Congratulations on being named a Zwift Academy Finalist. It's a tremendous achievement. What is your Zwift Academy "why?" What motivated and inspired you?
I have always wanted to be a pro cyclist and saw Zwift Academy as a fantastic opportunity to realize that dream. My coach, Dan from Nero Coaching, suggested I focus on it. We set out a program to get me in good shape for what we thought the Alpecin Deceuninck coaches would expect.
It was great to have that structure from someone who knows Jay Vine and Cooper Sayers. That helped me prepare. It also gave me something to train for over those few months without other racing and lousy weather.
How were you notified that you were a finalist and what's the first thought that entered your mind?
They notified me on a call at 3:00 AM. It didn’t hit me that I was a finalist and would be going to Spain. It became more real later that day after I was thinking about it at work, but I couldn’t tell anyone at that point.
Was the decision difficult, and what factors did you consider before accepting the invitation?
The decision was easy. Luckily I had plenty of time to organize other commitments and took some time off work to try and prepare. Having never done much training before, we thought a little mini-training camp would give me a boost.
What goals do you have for yourself? What will make your Zwift Academy experience a success in your mind?
Being there is a success in itself, but also, for me getting that pro contract is the ultimate goal. However, the exposure from Zwift Academy is massive, and if I weren’t successful in gaining the contract, there would be plenty of other potential opportunities.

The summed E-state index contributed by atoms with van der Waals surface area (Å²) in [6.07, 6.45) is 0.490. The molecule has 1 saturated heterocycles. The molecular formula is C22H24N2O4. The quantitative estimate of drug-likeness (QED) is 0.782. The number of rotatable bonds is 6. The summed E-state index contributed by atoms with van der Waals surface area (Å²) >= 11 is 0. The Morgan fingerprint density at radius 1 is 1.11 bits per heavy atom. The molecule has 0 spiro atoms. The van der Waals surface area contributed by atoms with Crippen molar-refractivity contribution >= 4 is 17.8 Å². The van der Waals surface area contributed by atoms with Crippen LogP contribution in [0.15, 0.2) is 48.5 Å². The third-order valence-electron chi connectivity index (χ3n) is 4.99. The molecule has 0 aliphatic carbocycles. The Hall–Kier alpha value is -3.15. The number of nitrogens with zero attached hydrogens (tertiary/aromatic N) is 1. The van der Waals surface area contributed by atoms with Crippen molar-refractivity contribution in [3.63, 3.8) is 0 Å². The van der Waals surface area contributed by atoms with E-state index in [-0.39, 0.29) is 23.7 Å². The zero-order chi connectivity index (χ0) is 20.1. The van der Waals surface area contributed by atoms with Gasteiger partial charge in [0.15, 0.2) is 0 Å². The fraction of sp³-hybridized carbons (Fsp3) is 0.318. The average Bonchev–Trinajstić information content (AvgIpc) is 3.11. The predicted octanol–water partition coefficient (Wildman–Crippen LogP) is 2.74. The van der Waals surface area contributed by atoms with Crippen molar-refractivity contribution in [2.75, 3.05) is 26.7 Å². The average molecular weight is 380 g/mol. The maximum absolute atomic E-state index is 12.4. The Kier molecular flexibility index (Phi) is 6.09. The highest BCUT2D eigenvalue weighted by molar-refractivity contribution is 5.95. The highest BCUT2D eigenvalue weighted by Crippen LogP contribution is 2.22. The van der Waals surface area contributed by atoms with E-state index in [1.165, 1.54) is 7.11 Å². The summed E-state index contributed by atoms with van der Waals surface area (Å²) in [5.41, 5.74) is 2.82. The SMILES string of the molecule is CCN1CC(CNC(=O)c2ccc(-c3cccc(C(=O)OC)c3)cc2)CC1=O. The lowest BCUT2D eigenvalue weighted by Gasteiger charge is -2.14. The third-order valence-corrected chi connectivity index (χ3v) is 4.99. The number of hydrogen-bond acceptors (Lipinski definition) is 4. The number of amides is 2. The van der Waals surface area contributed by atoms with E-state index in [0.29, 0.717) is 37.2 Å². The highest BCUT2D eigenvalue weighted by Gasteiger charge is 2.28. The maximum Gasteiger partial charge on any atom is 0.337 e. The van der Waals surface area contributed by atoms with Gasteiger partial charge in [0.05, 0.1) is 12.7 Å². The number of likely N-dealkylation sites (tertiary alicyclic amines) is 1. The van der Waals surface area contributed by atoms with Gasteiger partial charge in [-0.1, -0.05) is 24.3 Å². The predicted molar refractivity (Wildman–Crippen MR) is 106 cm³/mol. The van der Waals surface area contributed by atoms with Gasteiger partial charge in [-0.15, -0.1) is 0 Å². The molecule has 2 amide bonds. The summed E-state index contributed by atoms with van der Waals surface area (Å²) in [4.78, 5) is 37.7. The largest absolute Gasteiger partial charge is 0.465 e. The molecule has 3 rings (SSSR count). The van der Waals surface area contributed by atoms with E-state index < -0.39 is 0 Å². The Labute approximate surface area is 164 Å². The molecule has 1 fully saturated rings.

What do you envision the experience like living in a house with the other finalist while competing against them for the only pro contract?
It will be quite strange as everyone’s goal will be to win the contract. It’s similar to racing, where everyone tries to win for themselves.
How do you feel about the reality show marketing aspect of the Zwift Academy finals? Are you okay with having all your data out there, the rider of the day competitions, the made-for-tv surprise workout challenges, and the eliminations?
I’m not the type who enjoys being filmed and having my life put out there for everyone to see. If I was to win the contract, that is all part of it.
On the data side of things, I have nothing to hide. People don’t have much to gain from seeing it.
The rest of the competitions and workouts are just part of being there, and you just got to get through them, even if you might not enjoy them.
The eliminations will be brutal as someone is going home that’s worked hard to be there, but that’s life and part of the competition.
The Zwift Academy finals consist of a combination of virtual and road performance competition. How do you feel about going head-to-head on the road? Does success on Zwift translate to the road?